Which vertebra provide support for the pelvic girdle? sacral and coccygeal
Which vertebrae allow flexibility and movement? cervical thoracic and lumbar
What makes up the axial skeleton? ribs, sternum, skull, and vertebrae; NOT THE CLAVICLE
What is a suture? fibrous joint; rigid joint
What unites 2 adjacent vertebra? intervertebral disks and articular processes
Which regions are your 2 primary curvatures? thoracic and sacral coccygeal
Which regions are your secondary curvatures? cervical and lumbar
What is lordosis? an inward curvature ofa portion of the lumbar and cervical region
Which back MM are involved in respiration? serratus posterior superior, serratus posterior inferior, levator costarum?
What are the borders of the triangle of auscultation? latissimus dorsi, trapezius, medial margin of scapula
What are the borders of the lumbar triangle? latissimus dorsi, iliac crest, external oblique M
Where would a lumbar hernia occur occasionaly? lumbar triangle
Where would a nerve be found on a muscle? middle deep side of muscle; equatorial plane of muscle
Almost all "limb" MM this includes superficial back are from where? the brachial plexus; ie. Thoracodorsal N [latissimsus dorsi] is off the posterior cord
What movement could you not do if you cut the accessory nerve? could not pick up shoulder
Which artery supplies all of the limb? And what supplies the scapula? Subclavian A; still the subclavian A because remember the scapula is part of the appendicular [limb] MM
What is a lateral bend of the spine? And what complications would it cause? How does it occur? scoliosis; pushing on breast cavity, due to unequal growth of the vertebral column
Who has hyperlordosis? What is it from? pregnant women; trunk muscle weakness and osteomalacia [softening of bones due to lack of vitamin D]
What is another name for a hunchback? What could cause it? Excessive thoracic kyphosis; osteoporosis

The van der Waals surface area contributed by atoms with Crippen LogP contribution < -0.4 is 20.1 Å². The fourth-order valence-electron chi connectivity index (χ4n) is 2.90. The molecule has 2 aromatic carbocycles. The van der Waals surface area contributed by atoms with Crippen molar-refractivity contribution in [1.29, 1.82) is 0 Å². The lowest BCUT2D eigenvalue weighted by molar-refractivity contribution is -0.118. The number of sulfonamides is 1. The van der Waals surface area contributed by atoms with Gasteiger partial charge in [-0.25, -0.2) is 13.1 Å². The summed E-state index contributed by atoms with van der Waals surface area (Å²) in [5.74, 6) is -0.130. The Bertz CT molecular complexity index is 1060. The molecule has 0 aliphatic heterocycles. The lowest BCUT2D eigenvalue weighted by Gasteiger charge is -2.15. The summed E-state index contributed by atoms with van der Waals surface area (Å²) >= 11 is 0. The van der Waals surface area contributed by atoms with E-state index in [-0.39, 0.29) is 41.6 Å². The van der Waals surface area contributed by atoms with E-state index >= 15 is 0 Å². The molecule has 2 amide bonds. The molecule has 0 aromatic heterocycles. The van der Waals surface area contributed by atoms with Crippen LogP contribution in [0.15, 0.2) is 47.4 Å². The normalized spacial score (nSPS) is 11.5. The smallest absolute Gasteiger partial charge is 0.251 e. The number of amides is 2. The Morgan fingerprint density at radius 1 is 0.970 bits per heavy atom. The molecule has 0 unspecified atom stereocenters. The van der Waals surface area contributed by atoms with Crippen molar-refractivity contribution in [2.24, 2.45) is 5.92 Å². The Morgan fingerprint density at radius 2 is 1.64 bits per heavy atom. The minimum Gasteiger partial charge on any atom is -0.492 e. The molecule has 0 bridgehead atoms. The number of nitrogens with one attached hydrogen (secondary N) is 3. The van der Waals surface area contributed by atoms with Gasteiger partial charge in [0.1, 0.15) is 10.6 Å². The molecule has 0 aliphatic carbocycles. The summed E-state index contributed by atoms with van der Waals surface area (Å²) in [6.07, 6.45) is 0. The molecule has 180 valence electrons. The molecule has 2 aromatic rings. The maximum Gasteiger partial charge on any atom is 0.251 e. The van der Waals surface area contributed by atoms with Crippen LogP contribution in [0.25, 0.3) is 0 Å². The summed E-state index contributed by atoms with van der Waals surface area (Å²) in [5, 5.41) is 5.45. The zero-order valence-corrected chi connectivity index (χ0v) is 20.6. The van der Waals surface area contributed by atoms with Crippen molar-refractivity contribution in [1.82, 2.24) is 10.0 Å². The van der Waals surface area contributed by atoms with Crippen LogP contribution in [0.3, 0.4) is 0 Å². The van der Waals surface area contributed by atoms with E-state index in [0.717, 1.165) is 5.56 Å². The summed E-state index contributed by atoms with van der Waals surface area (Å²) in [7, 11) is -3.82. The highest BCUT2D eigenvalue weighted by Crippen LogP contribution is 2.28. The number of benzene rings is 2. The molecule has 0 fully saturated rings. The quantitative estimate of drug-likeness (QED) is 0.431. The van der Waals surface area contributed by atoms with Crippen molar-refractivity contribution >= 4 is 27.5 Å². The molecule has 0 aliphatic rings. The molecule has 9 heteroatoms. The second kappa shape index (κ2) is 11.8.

What is Pott's Disease? Tuberculosis of the spine which leads to kyphosis
What is Scheuermann's disease? juvenile kyphosis; due to front of vertebra not growing as fast as back
What does the notochord turn into? nucleus pulposus
What is annulus fibrosis? fibrocartilage
In what direction does a herniated disk occur and what does it affect? posterior laternal; impinges on spinal nerves and roots
Where is a herniatedisk most common? lumbar vertebra
Where do spinal nerves arise in relation to intervertebral disk? above the intervertebral disk; so that nerve won't be impinged if herniated disk
What does the ligamentum flavum do? connects the laminae of 2 adjacent vertebra; helps maintain upright posture; lots of elastic fibers
What does the postrior longitudinal ligmaent do? prevents hyperflexion
What does the anterior longitudinal ligament do? prevents hyperextension
What goes through the transverse foramen? intervertebral A or vertebral A
What does the supraspinous ligament do? connect the spinous processes together
What does the interspinous ligament do? connect the spinous processes together
What ligament is from the dens to the occiput? Alar ligament
Which ligament helps with the atlantoaxial joint? cruciate ligament by holding the dens in place
What is a continuation of the posterior longitudinal ligament? Tectorial Membrane
What movement is permitted by the atlantooccipital joint? And what kind of joint is it? flexion and extension; Yes; it is a condylar synovial joint
What kind of joint is the atlantoaxial joint and what movement does it allow? 2 lateral plane joints and a pivot joint. Rotation and lateral flexion. "No" movement.
What makes the vertebral arch? pedicle and lamina
What part of the vertebral column bares the weight? vertebral body
What kind of joints do articular facets make? Plane synovial joints; gliding movement
What bony defect is caused by spinal bifida occulta? vertebral arch doesn't fuse
What part of the vertebra forms the intervertebral foramen? superior and inferior vertebral notches
What are between the Superior and inferior articular facets of the vertebrae? interspinous and supraspinous ligaments
What does spondyl mean? vertebra
What occurs in a hangman fracture? pedicles of the axis are fractured and the cruciform ligament is torn causing the spinal cord to be crushed